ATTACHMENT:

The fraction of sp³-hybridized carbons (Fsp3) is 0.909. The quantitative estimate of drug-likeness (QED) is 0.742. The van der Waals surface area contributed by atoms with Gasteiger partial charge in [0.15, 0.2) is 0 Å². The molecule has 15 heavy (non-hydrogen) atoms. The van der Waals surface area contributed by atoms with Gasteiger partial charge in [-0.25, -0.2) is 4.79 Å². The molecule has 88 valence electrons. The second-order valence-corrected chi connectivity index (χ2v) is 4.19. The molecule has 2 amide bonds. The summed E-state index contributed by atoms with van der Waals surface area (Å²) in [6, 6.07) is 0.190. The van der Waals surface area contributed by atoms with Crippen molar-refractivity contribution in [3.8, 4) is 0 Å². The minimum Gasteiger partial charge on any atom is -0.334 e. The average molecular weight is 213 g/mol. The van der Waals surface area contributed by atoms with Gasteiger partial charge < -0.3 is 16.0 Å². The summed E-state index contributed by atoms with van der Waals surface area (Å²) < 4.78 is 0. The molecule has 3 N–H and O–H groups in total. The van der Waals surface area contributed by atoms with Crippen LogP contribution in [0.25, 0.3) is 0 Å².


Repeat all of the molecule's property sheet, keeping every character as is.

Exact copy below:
The fraction of sp³-hybridized carbons (Fsp3) is 0.909. The quantitative estimate of drug-likeness (QED) is 0.742. The van der Waals surface area contributed by atoms with Gasteiger partial charge in [0.15, 0.2) is 0 Å². The molecule has 15 heavy (non-hydrogen) atoms. The van der Waals surface area contributed by atoms with Gasteiger partial charge in [-0.25, -0.2) is 4.79 Å². The molecule has 88 valence electrons. The second-order valence-corrected chi connectivity index (χ2v) is 4.19. The molecule has 2 amide bonds. The summed E-state index contributed by atoms with van der Waals surface area (Å²) in [6, 6.07) is 0.190. The van der Waals surface area contributed by atoms with Crippen molar-refractivity contribution in [3.8, 4) is 0 Å². The minimum Gasteiger partial charge on any atom is -0.334 e. The average molecular weight is 213 g/mol. The van der Waals surface area contributed by atoms with Gasteiger partial charge < -0.3 is 16.0 Å². The summed E-state index contributed by atoms with van der Waals surface area (Å²) < 4.78 is 0. The molecule has 3 N–H and O–H groups in total. The van der Waals surface area contributed by atoms with Crippen LogP contribution in [0.25, 0.3) is 0 Å².